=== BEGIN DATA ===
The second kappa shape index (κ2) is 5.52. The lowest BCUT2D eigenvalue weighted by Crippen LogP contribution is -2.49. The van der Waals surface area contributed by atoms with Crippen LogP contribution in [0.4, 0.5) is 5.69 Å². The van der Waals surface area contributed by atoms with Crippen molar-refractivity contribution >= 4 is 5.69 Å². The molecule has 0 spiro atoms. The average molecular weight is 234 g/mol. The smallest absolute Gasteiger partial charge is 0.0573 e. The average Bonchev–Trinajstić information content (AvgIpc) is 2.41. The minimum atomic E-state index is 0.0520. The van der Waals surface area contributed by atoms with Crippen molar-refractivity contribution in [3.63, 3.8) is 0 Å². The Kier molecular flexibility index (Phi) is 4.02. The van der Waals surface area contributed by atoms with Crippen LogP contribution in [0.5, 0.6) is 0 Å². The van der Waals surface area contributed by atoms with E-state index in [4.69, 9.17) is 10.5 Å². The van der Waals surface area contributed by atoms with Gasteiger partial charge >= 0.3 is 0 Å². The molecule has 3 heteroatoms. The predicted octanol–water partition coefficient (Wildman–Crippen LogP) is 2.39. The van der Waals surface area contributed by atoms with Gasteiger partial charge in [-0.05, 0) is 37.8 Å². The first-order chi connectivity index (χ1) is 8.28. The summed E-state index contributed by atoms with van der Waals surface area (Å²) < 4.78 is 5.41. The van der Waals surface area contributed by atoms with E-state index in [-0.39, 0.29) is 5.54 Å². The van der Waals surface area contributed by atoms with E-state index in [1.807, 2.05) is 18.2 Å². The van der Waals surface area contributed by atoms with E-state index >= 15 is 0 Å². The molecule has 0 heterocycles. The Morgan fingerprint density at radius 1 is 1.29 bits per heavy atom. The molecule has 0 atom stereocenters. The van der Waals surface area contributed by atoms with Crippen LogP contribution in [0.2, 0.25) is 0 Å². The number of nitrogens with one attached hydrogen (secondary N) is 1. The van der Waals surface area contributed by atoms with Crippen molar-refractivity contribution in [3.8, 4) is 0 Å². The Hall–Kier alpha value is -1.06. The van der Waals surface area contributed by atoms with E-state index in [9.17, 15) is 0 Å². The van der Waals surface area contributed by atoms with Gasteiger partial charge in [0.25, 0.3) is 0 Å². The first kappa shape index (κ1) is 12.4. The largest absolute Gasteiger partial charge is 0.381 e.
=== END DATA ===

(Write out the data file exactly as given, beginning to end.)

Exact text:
The second kappa shape index (κ2) is 5.52. The lowest BCUT2D eigenvalue weighted by Crippen LogP contribution is -2.49. The van der Waals surface area contributed by atoms with Crippen LogP contribution in [0.4, 0.5) is 5.69 Å². The van der Waals surface area contributed by atoms with Crippen molar-refractivity contribution >= 4 is 5.69 Å². The molecule has 0 spiro atoms. The average molecular weight is 234 g/mol. The smallest absolute Gasteiger partial charge is 0.0573 e. The average Bonchev–Trinajstić information content (AvgIpc) is 2.41. The minimum atomic E-state index is 0.0520. The van der Waals surface area contributed by atoms with Crippen molar-refractivity contribution in [3.63, 3.8) is 0 Å². The Kier molecular flexibility index (Phi) is 4.02. The van der Waals surface area contributed by atoms with Crippen LogP contribution in [0.5, 0.6) is 0 Å². The van der Waals surface area contributed by atoms with E-state index in [4.69, 9.17) is 10.5 Å². The van der Waals surface area contributed by atoms with Gasteiger partial charge >= 0.3 is 0 Å². The molecule has 3 heteroatoms. The predicted octanol–water partition coefficient (Wildman–Crippen LogP) is 2.39. The van der Waals surface area contributed by atoms with Gasteiger partial charge in [-0.05, 0) is 37.8 Å². The first-order chi connectivity index (χ1) is 8.28. The summed E-state index contributed by atoms with van der Waals surface area (Å²) < 4.78 is 5.41. The van der Waals surface area contributed by atoms with E-state index in [-0.39, 0.29) is 5.54 Å². The van der Waals surface area contributed by atoms with E-state index in [1.807, 2.05) is 18.2 Å². The van der Waals surface area contributed by atoms with E-state index >= 15 is 0 Å². The molecule has 0 heterocycles. The Morgan fingerprint density at radius 1 is 1.29 bits per heavy atom. The molecule has 0 atom stereocenters. The van der Waals surface area contributed by atoms with Crippen LogP contribution in [0.2, 0.25) is 0 Å². The number of nitrogens with one attached hydrogen (secondary N) is 1. The van der Waals surface area contributed by atoms with Crippen molar-refractivity contribution in [3.8, 4) is 0 Å². The Hall–Kier alpha value is -1.06. The van der Waals surface area contributed by atoms with E-state index in [9.17, 15) is 0 Å². The van der Waals surface area contributed by atoms with Gasteiger partial charge in [0.25, 0.3) is 0 Å². The first kappa shape index (κ1) is 12.4. The largest absolute Gasteiger partial charge is 0.381 e.